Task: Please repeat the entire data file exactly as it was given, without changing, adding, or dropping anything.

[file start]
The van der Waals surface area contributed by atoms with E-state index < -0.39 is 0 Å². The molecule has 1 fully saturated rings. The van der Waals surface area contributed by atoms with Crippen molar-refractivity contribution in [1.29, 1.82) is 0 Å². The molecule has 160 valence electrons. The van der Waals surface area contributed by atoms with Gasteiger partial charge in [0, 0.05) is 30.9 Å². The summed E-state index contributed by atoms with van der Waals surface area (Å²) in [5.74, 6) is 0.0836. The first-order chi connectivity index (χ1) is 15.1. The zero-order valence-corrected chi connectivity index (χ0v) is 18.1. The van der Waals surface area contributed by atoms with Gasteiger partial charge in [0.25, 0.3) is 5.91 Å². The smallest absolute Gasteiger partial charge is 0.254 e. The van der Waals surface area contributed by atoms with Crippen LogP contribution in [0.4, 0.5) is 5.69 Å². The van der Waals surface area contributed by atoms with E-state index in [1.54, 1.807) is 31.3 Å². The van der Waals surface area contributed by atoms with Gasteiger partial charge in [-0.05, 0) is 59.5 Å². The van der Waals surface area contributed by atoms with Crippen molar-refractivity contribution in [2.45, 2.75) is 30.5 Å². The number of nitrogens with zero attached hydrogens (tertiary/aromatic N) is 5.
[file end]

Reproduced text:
The van der Waals surface area contributed by atoms with E-state index < -0.39 is 0 Å². The molecule has 1 fully saturated rings. The van der Waals surface area contributed by atoms with Crippen molar-refractivity contribution in [1.29, 1.82) is 0 Å². The molecule has 160 valence electrons. The van der Waals surface area contributed by atoms with Gasteiger partial charge in [0, 0.05) is 30.9 Å². The summed E-state index contributed by atoms with van der Waals surface area (Å²) in [5.74, 6) is 0.0836. The first-order chi connectivity index (χ1) is 15.1. The zero-order valence-corrected chi connectivity index (χ0v) is 18.1. The van der Waals surface area contributed by atoms with Gasteiger partial charge in [0.25, 0.3) is 5.91 Å². The smallest absolute Gasteiger partial charge is 0.254 e. The van der Waals surface area contributed by atoms with Crippen LogP contribution in [0.4, 0.5) is 5.69 Å². The van der Waals surface area contributed by atoms with E-state index in [1.54, 1.807) is 31.3 Å². The van der Waals surface area contributed by atoms with Gasteiger partial charge in [-0.05, 0) is 59.5 Å². The van der Waals surface area contributed by atoms with Crippen molar-refractivity contribution in [2.45, 2.75) is 30.5 Å². The number of nitrogens with zero attached hydrogens (tertiary/aromatic N) is 5.